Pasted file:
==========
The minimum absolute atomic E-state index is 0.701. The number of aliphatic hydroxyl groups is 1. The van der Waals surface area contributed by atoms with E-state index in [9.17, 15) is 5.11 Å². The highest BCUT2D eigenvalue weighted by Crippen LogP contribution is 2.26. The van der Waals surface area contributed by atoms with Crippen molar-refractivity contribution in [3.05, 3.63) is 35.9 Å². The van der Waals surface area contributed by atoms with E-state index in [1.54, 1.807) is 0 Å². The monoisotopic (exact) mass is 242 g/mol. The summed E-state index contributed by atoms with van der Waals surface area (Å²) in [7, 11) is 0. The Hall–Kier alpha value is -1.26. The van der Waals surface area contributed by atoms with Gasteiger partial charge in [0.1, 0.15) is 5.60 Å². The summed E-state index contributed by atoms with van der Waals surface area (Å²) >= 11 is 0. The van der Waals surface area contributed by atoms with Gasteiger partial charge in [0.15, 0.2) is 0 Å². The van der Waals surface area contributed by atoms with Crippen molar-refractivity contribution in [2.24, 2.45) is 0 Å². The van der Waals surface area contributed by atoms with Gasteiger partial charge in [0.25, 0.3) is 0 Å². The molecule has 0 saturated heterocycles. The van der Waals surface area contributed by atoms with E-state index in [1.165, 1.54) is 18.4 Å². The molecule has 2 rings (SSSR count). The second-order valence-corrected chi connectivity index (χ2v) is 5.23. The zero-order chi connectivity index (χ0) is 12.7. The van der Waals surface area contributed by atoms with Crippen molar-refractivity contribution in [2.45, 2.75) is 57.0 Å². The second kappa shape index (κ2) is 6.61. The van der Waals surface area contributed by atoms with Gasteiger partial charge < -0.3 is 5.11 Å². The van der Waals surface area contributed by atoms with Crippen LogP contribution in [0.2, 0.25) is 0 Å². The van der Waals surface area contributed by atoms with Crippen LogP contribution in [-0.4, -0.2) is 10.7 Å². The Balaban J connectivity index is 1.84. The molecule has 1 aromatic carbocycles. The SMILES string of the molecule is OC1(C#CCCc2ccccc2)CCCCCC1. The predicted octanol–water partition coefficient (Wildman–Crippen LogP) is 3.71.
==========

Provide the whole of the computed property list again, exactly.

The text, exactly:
The minimum absolute atomic E-state index is 0.701. The number of aliphatic hydroxyl groups is 1. The van der Waals surface area contributed by atoms with E-state index in [9.17, 15) is 5.11 Å². The highest BCUT2D eigenvalue weighted by Crippen LogP contribution is 2.26. The van der Waals surface area contributed by atoms with Crippen molar-refractivity contribution in [3.05, 3.63) is 35.9 Å². The van der Waals surface area contributed by atoms with E-state index in [1.54, 1.807) is 0 Å². The monoisotopic (exact) mass is 242 g/mol. The summed E-state index contributed by atoms with van der Waals surface area (Å²) in [7, 11) is 0. The Hall–Kier alpha value is -1.26. The van der Waals surface area contributed by atoms with Gasteiger partial charge in [0.1, 0.15) is 5.60 Å². The summed E-state index contributed by atoms with van der Waals surface area (Å²) >= 11 is 0. The van der Waals surface area contributed by atoms with Gasteiger partial charge in [0.15, 0.2) is 0 Å². The van der Waals surface area contributed by atoms with Crippen molar-refractivity contribution in [2.24, 2.45) is 0 Å². The van der Waals surface area contributed by atoms with Gasteiger partial charge in [0.25, 0.3) is 0 Å². The molecule has 0 saturated heterocycles. The van der Waals surface area contributed by atoms with E-state index in [1.165, 1.54) is 18.4 Å². The molecule has 2 rings (SSSR count). The second-order valence-corrected chi connectivity index (χ2v) is 5.23. The zero-order chi connectivity index (χ0) is 12.7. The van der Waals surface area contributed by atoms with Crippen molar-refractivity contribution in [2.45, 2.75) is 57.0 Å². The second kappa shape index (κ2) is 6.61. The van der Waals surface area contributed by atoms with Gasteiger partial charge < -0.3 is 5.11 Å². The van der Waals surface area contributed by atoms with Crippen LogP contribution in [0.2, 0.25) is 0 Å². The van der Waals surface area contributed by atoms with Crippen LogP contribution in [-0.4, -0.2) is 10.7 Å². The Balaban J connectivity index is 1.84. The molecule has 1 aromatic carbocycles. The SMILES string of the molecule is OC1(C#CCCc2ccccc2)CCCCCC1. The predicted octanol–water partition coefficient (Wildman–Crippen LogP) is 3.71.